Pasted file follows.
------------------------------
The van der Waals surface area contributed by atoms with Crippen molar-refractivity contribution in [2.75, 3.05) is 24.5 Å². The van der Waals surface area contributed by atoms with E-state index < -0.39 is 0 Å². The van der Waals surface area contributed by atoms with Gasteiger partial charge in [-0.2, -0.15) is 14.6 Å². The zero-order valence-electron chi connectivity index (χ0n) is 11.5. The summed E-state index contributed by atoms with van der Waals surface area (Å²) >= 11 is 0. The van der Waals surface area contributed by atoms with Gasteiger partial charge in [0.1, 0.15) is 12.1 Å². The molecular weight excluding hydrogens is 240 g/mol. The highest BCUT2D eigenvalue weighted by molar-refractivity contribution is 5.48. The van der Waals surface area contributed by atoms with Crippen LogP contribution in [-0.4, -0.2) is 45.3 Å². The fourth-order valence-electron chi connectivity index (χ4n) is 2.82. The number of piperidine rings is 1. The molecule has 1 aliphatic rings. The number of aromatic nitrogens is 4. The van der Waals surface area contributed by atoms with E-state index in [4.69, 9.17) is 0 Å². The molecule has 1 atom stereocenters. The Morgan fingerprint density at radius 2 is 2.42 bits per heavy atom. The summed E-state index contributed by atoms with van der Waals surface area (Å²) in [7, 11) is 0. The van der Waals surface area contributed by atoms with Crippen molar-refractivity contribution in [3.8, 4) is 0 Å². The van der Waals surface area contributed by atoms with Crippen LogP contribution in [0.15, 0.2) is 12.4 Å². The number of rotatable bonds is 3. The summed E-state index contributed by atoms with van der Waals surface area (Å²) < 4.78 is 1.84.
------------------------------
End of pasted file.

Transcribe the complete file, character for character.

The van der Waals surface area contributed by atoms with Crippen molar-refractivity contribution in [2.75, 3.05) is 24.5 Å². The van der Waals surface area contributed by atoms with E-state index < -0.39 is 0 Å². The van der Waals surface area contributed by atoms with Gasteiger partial charge in [-0.2, -0.15) is 14.6 Å². The zero-order valence-electron chi connectivity index (χ0n) is 11.5. The summed E-state index contributed by atoms with van der Waals surface area (Å²) >= 11 is 0. The van der Waals surface area contributed by atoms with Gasteiger partial charge in [0.1, 0.15) is 12.1 Å². The molecular weight excluding hydrogens is 240 g/mol. The highest BCUT2D eigenvalue weighted by molar-refractivity contribution is 5.48. The van der Waals surface area contributed by atoms with Crippen LogP contribution in [-0.4, -0.2) is 45.3 Å². The fourth-order valence-electron chi connectivity index (χ4n) is 2.82. The number of piperidine rings is 1. The molecule has 1 aliphatic rings. The number of aromatic nitrogens is 4. The van der Waals surface area contributed by atoms with E-state index in [4.69, 9.17) is 0 Å². The molecule has 1 atom stereocenters. The Morgan fingerprint density at radius 2 is 2.42 bits per heavy atom. The summed E-state index contributed by atoms with van der Waals surface area (Å²) in [7, 11) is 0. The van der Waals surface area contributed by atoms with Crippen molar-refractivity contribution in [3.8, 4) is 0 Å². The van der Waals surface area contributed by atoms with Crippen LogP contribution in [0.15, 0.2) is 12.4 Å². The number of rotatable bonds is 3. The summed E-state index contributed by atoms with van der Waals surface area (Å²) < 4.78 is 1.84.